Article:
Courtney Edwards: NTS Board investigation indicates aircraft “shook violently”

Courtney Edwards
Courtney Edwards

A investigation by the National Transportation Safety Board indicates that Courtney Edwards, a ground crew worker who was killed on New Year’s Eve after being sucked into the engine of a plane has confirmed that the plane shook violently and shut off with a “bang”.”

According to the NTS, the incident happened at the Montgomery Regional Airport shortly after an Embraer 170 plane operated by Envoy Air landed with 63 passengers on board.

Preliminary report revealed the aircraft had an inoperative auxiliary power unit and that its captain signaled for it to be connected to ground power after arriving from Dallas, opting to “leave both engines running for the required two-minute engine cool down period.”

As the captain was shutting off the plane’s right engine, he received a message that the aircraft’s front cargo door had opened and “the first officer opened his cockpit window to inform the ramp agent that the engines were still operating,” the report says.

The NTSB found that the captain then told passengers to remain seated until the seat belt sign turned off and said to his colleague that the airplane’s left engine would be shut down after it was connected to ground power.

“Immediately thereafter, he saw a warning light illuminate and the airplane shook violently followed by the immediate automatic shutdown of the number 1 [left] engine,” the report said. “Unsure of what had occurred, he extinguished the emergency lights and shut off both batteries before leaving the flight deck to investigate.”

Courtney Edwards
Courtney Edwards

The NTSB, citing surveillance video, said Edwards was seen “walking along the leading edge of the left wing and directly in front of the number one engine” before she was “subsequently pulled off her feet and into the operating engine.”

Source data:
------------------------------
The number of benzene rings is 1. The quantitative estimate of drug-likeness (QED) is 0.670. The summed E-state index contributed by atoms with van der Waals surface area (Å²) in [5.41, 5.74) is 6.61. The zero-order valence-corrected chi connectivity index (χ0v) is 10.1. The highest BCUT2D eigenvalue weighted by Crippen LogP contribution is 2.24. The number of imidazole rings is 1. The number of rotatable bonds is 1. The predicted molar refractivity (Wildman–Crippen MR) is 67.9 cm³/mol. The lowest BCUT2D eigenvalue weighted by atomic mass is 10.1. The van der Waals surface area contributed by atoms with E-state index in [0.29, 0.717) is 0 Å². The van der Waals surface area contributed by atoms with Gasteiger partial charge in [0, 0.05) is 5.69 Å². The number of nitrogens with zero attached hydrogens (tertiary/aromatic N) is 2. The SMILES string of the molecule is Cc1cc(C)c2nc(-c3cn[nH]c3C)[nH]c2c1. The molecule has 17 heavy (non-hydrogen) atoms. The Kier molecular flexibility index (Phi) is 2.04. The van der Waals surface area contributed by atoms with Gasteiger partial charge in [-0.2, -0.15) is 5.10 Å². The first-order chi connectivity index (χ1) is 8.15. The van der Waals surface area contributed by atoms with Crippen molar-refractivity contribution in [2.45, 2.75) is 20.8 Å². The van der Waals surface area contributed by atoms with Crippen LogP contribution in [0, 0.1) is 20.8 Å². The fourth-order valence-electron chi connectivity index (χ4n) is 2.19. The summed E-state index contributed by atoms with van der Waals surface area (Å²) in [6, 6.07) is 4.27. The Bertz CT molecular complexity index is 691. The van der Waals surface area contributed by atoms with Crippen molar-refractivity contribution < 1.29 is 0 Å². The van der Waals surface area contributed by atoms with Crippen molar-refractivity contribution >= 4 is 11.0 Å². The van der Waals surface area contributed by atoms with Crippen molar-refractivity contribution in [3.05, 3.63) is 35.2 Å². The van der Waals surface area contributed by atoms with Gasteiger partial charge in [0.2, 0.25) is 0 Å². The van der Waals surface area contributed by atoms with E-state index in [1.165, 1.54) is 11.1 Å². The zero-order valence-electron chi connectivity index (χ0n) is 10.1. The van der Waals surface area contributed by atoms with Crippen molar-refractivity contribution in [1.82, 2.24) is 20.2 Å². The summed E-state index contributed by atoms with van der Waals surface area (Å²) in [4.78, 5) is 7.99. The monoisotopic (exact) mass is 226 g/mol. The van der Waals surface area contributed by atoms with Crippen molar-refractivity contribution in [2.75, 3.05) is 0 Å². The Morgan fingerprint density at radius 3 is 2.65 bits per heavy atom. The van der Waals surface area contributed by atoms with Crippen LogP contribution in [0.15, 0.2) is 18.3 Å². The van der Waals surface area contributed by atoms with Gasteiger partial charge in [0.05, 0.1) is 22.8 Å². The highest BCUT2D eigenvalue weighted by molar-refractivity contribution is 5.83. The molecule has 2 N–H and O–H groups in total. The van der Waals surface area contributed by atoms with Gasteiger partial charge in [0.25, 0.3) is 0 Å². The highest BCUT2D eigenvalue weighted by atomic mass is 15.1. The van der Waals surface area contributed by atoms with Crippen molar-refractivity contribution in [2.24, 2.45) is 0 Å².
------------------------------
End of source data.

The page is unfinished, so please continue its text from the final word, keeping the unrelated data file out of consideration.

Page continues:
“Throughout the course of the accident, the airplane’s upper rotating beacon light,” which warns ground crews of ongoing engine activity, “appeared to be illuminated,” the NTSB said.

The report said just prior to the plane’s arrival, the ramp agents held two safety briefings “to reiterate that the engines would remain running until ground power was connected.”

“It was also discussed that the airplane should not be approached, and the diamond of safety cones should not be set until the engines were off, spooled down, and the airplane’s rotating beacon light had been extinguished by the flight crew,” the report added.

One of the ramp agents reported hearing a “bang” as the engine shut down, the NTSB also said.

Courtney Edwards, 34, was working as a ground handling agent for Piedmont Airlines, a subsidiary of American Airlines, on Saturday, Dec. 31, when she was sucked into a plane’s engine.

Written by GhLinks Media

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